I'd go for the Hubbell and be done with it. Seems like diminishing returns (if any) as you get into the more exotic outlets.
I'd agree, in my HiFi room I've got that Jena Labs cryo treated Hubbell, and also an Oyaide SWO-DX, which has phosphor bronze contacts that are both Silver and then Rhodium plated.

They don't sound exactly the same, the Hubbell is a bit smoother tonally and also slightly subdued or relaxed sounding. If I switch to the Oyaide outlet, things are bit more sparkling and detailed/dynamic sounding.

That switch involves moving the power cord for my DIY distribution bar from one outlet to the other, so the entire system is being powered by just the one outlet. The difference is audible but not profound, so in my case the double the cost Oyaide was not worth the outlay.

I believe both the Oyaide and Furutech AC receptacles are custom spec grade versions of stock outlets made by American Denki, which aren't American at all of course, they are Made in Japan.
 

DC

Active Member
I was advised on another forum (gasp) that Southwire at Home Depot/Lowe’s is actually good to use, apparently the strand or wire orientation in their Romex is maintained inside the jacket throughout the run, and as it’s made here, the copper quality is good. (As I used 3-conductor cable, they’re twisted and I have no idea if that matters.)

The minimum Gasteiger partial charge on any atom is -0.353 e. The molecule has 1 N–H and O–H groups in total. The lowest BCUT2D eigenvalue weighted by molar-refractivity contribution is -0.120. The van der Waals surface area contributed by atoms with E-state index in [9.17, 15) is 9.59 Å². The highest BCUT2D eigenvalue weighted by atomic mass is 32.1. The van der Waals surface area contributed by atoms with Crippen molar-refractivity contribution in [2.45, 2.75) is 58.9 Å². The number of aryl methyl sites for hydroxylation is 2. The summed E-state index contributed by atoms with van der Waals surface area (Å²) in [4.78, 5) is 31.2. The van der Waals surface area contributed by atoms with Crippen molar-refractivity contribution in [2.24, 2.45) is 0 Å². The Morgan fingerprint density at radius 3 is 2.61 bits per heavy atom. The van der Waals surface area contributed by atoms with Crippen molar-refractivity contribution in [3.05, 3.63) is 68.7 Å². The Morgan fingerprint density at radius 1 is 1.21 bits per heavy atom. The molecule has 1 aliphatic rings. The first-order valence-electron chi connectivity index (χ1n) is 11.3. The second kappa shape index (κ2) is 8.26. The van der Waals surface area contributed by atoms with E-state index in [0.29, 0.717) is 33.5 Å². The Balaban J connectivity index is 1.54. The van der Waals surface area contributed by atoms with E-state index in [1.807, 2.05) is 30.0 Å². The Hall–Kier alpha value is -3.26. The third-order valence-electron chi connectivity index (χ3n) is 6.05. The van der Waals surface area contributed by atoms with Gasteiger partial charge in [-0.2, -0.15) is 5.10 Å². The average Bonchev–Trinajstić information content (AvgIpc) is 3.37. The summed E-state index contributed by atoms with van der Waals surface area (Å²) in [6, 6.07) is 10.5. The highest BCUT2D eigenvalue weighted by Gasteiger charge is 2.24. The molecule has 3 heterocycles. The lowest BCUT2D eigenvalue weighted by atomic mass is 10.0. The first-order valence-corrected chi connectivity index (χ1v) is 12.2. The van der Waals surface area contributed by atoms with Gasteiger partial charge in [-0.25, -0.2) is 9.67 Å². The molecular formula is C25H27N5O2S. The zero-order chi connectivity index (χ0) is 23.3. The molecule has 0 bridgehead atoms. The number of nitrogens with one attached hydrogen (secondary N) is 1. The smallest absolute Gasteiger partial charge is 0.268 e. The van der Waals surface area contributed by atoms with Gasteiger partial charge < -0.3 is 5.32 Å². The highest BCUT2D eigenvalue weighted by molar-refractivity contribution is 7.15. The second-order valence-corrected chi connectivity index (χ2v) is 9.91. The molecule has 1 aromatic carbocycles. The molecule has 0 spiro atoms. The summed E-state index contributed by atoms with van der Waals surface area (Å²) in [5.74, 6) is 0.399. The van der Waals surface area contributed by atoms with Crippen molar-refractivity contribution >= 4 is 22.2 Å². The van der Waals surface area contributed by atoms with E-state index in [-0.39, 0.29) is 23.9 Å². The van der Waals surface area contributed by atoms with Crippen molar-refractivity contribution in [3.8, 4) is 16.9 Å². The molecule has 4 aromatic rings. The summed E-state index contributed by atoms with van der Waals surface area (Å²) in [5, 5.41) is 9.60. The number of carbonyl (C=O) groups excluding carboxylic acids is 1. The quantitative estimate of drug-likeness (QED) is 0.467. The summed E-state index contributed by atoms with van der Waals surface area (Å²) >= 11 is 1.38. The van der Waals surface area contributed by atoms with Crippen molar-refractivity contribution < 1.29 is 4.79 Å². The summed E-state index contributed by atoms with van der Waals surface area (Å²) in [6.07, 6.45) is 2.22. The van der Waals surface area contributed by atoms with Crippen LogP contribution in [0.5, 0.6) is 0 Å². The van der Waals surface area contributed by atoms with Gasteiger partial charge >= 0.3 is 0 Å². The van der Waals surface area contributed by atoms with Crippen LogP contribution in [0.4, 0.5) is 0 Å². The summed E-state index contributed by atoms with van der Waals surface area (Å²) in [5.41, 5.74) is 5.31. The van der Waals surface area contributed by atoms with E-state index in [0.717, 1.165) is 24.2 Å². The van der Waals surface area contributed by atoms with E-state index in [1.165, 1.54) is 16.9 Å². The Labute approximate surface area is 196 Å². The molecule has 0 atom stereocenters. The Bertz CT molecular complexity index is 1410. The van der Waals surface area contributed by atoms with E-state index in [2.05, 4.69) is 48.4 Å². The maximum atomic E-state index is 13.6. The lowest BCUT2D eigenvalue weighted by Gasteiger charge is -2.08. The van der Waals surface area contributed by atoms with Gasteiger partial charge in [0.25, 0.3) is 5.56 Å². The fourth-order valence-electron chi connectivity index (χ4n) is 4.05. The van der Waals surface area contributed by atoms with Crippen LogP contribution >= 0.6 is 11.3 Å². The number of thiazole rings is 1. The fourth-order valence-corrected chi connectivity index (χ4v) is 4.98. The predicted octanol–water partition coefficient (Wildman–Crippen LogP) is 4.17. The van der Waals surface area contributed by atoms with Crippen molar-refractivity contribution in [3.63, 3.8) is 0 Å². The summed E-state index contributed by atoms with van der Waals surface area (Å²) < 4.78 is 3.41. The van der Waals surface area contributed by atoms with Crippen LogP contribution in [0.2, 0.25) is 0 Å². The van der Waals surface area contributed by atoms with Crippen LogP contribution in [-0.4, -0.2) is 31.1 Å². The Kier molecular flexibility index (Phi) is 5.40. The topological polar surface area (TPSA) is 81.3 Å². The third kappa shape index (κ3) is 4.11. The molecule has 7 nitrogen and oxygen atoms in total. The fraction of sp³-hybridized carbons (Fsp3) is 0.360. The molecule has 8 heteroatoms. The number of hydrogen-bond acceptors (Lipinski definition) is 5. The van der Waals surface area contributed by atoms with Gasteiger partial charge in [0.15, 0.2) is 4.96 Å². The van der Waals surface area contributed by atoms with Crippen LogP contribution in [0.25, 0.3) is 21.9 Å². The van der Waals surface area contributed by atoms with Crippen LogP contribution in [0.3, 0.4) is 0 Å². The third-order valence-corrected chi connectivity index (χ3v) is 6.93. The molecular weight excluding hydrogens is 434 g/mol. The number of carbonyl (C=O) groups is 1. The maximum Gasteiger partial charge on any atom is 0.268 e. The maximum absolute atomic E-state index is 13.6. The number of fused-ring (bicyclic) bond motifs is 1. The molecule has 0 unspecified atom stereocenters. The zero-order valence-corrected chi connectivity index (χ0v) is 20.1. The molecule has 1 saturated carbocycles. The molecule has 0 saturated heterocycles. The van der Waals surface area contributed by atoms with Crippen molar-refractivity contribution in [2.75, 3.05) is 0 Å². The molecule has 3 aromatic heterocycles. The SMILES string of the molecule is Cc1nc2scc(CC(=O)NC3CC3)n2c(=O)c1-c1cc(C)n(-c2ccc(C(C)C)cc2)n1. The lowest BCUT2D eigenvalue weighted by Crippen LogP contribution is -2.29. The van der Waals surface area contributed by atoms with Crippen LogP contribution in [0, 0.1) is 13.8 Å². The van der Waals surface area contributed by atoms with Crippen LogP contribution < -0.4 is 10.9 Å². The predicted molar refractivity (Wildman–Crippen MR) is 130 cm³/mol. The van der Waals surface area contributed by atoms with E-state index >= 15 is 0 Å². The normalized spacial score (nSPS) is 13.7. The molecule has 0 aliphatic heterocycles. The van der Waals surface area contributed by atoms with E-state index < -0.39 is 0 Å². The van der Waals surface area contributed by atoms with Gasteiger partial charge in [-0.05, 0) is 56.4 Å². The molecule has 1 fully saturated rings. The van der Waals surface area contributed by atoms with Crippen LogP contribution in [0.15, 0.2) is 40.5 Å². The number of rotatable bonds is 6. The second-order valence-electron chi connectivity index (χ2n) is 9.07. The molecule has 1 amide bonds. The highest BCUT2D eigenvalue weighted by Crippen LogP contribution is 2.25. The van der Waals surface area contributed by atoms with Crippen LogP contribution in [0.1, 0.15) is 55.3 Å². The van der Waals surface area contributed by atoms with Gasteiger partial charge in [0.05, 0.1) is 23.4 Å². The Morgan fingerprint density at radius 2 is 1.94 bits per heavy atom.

Redboy

Knobophobe
A word of advice, if I may.

Before you run your dedicated line, confirm that your electrical box has the capacity for one more circuit breaker.

Before, I say...

That is all.
 

rogerfederer

Junior Member
A word of advice, if I may.

Before you run your dedicated line, confirm that your electrical box has the capacity for one more circuit breaker.

Before, I say...

That is all.

yep, electrician already looked at the box. he is adding a sub-panel that will be hooked into existing panel. also having solar panels installed in the spring so had to get them to agree w my electrician.
 

billfort

Administrator
Staff member
When I did my room, I put in 2 dedicated circuits for audio - nothing fancy, just 12ga romex with Hubbell hospital grade outlets. The Hubbells work great mechanically which is what I was after at the time - a very tight, firm grip on plugs and when combined with the hospital grade plugs I used on some DIY power cords, form a clamp-like latch as you snap them into place.